MidCentral Health staff were treated to a 3D Printing in Healthcare workshop presented by Dr Jonathan Bray and Andrew Worth of Massey University’s Institute of Veterinary, Animal and Biomedical Sciences. Over the last few years, the two vets have been using 3D printing technology to make customised, titanium implants to replicate limbs in canines. Canine bone cancer patients usually require the affected body part to be amputated, Bray and Worth’s 3D printing application allows for the canine to forge limb amputation. Bray and Worth spoke of how they have also utilised 3D printing for surgical guides and jigs to help with removal of the limbs. Their presentation sparked good interest in human applications, including use of 3D printing for the modelling of faces for lead masks in the RCTS.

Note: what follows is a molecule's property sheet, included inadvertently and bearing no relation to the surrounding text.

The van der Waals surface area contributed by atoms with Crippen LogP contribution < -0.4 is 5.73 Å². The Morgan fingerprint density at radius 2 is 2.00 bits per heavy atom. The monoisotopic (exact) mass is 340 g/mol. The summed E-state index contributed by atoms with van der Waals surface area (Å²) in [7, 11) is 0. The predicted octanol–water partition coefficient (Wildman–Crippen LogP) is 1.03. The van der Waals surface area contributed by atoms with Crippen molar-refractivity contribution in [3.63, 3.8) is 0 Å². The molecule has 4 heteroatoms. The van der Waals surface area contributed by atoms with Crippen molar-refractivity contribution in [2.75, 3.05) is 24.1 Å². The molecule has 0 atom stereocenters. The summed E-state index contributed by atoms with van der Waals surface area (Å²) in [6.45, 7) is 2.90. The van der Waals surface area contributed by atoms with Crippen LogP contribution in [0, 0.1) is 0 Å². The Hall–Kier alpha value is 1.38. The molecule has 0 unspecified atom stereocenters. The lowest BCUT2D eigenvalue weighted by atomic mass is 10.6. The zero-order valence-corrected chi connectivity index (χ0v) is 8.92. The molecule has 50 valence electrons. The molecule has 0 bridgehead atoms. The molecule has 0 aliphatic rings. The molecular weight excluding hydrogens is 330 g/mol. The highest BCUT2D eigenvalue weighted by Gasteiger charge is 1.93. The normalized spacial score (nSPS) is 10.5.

Wellington Makerspace co-founder Lee Bennett also provided a live demonstration using a desk-sized 3D printer. Bennett first scanned a human skull and utilised open-source software to design a customised implant for the repair of a ‘crash victim’s skull’. Bennett then printed the implant using the desk-top 3D printer. Bennett’s Makerspace allows for small prototypes of healthcare devices and applications to be prototyped cost effectively.
See some photos from the event below: